from fraud and the availability and, naturally, the cost of chargebacks.

But what can partners do to help themselves and protect themselves here?

We recommend taking a temporary zero-dollar authorization

on the payment card to confirm that it's valid.

If the card is invalid, then requesting your payment method through the Extranet.

So that's a key opportunity to get a different payment method.

Beyond that, if you are receiving a significant volume of bookings

and you do suspect them to be fraudulent, then work with us,

contact Booking.com, and we'll look at what additional prevention methods we can put in place.

And then, finally, always engage with your payment service provider,

because there's also additional fraud screening that they might be able to provide

for card-not-present transactions.

Thanks so much. I think it's really good that we get both sides of the coin there

and those all sound like really important points for partner security to take into account.

So next, digging even further when it comes to customers,

is there anything Booking is doing to help safeguard them, and to get this rolling

Let's hand off to Valentina.

Yeah, so on the customer side, we have to make sure that customers feel they're safe and secure,

their investment is not at risk when they make a booking on our site.

To do this, we try to do a few things. So first of all,

we make sure that the information displayed on our site is accurate. Right.

So that they know exactly what to expect when they show up at the property.

And then we process the payments in a secure and compliant way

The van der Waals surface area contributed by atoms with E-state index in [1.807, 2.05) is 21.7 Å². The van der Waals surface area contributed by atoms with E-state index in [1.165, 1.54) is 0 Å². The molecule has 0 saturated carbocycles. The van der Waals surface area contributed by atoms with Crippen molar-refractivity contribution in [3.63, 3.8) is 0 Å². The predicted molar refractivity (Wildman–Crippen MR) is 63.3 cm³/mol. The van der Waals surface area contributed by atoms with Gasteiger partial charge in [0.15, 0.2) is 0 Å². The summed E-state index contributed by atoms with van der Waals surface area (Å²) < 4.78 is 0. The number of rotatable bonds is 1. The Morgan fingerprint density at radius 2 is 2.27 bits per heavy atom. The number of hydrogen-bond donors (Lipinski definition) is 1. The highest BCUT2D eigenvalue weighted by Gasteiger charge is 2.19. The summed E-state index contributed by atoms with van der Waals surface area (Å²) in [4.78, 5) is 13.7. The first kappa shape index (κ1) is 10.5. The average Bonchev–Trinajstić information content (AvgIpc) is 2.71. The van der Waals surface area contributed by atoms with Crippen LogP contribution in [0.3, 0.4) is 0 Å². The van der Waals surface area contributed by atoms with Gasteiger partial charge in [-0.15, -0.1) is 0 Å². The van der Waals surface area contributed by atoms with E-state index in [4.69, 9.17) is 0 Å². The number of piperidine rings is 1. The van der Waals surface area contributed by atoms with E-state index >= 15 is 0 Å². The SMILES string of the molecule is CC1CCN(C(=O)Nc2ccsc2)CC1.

so that they know that this is, that their payment method is safe.

And then what we also do for society at large, I would say, and the industry,

is that we have to follow basically local regulations. Right.

And international regulations, the most important ones,

maybe are GDPR and PCI data security standards that we have to abide by.

In addition to this, we also do third-party assessments of our security controls by

an independent party to make sure that we are always up to date.

And we are also implementing the latest recommendations.

Valentina, thanks. I think that was all really useful information not just about partner support,

but also about how we protect our customers as well.

Ben, I'd love to hear a little bit more from you around practical examples,

of how we safeguard and support our customers. Take it away.

Yeah, great, thanks, Amir.

And let's walk through, I think,

some of the more practical ways that we're safeguarding our customers here at Booking.com.